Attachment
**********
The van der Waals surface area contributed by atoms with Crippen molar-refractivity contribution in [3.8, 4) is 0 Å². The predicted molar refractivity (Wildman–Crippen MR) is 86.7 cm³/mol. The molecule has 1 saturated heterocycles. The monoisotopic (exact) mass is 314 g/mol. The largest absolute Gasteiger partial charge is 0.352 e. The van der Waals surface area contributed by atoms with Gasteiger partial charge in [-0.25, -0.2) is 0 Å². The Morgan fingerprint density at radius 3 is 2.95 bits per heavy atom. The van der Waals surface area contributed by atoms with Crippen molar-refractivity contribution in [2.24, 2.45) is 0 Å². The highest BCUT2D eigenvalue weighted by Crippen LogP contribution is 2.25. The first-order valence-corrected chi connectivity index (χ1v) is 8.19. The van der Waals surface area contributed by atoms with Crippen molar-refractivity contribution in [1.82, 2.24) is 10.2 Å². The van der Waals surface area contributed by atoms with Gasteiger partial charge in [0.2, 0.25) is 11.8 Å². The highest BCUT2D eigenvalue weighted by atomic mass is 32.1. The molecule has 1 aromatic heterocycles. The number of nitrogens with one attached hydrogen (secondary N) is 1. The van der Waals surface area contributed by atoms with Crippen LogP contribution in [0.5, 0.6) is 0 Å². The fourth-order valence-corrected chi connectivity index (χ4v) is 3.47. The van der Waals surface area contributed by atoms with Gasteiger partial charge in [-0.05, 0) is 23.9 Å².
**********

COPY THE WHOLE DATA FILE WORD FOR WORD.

The van der Waals surface area contributed by atoms with Crippen molar-refractivity contribution in [3.8, 4) is 0 Å². The predicted molar refractivity (Wildman–Crippen MR) is 86.7 cm³/mol. The molecule has 1 saturated heterocycles. The monoisotopic (exact) mass is 314 g/mol. The largest absolute Gasteiger partial charge is 0.352 e. The van der Waals surface area contributed by atoms with Gasteiger partial charge in [-0.25, -0.2) is 0 Å². The Morgan fingerprint density at radius 3 is 2.95 bits per heavy atom. The van der Waals surface area contributed by atoms with Crippen molar-refractivity contribution in [2.24, 2.45) is 0 Å². The highest BCUT2D eigenvalue weighted by Crippen LogP contribution is 2.25. The first-order valence-corrected chi connectivity index (χ1v) is 8.19. The van der Waals surface area contributed by atoms with Crippen molar-refractivity contribution in [1.82, 2.24) is 10.2 Å². The van der Waals surface area contributed by atoms with Gasteiger partial charge in [0.2, 0.25) is 11.8 Å². The highest BCUT2D eigenvalue weighted by atomic mass is 32.1. The molecule has 1 aromatic heterocycles. The number of nitrogens with one attached hydrogen (secondary N) is 1. The van der Waals surface area contributed by atoms with Crippen LogP contribution in [0.5, 0.6) is 0 Å². The fourth-order valence-corrected chi connectivity index (χ4v) is 3.47. The van der Waals surface area contributed by atoms with Gasteiger partial charge in [-0.05, 0) is 23.9 Å².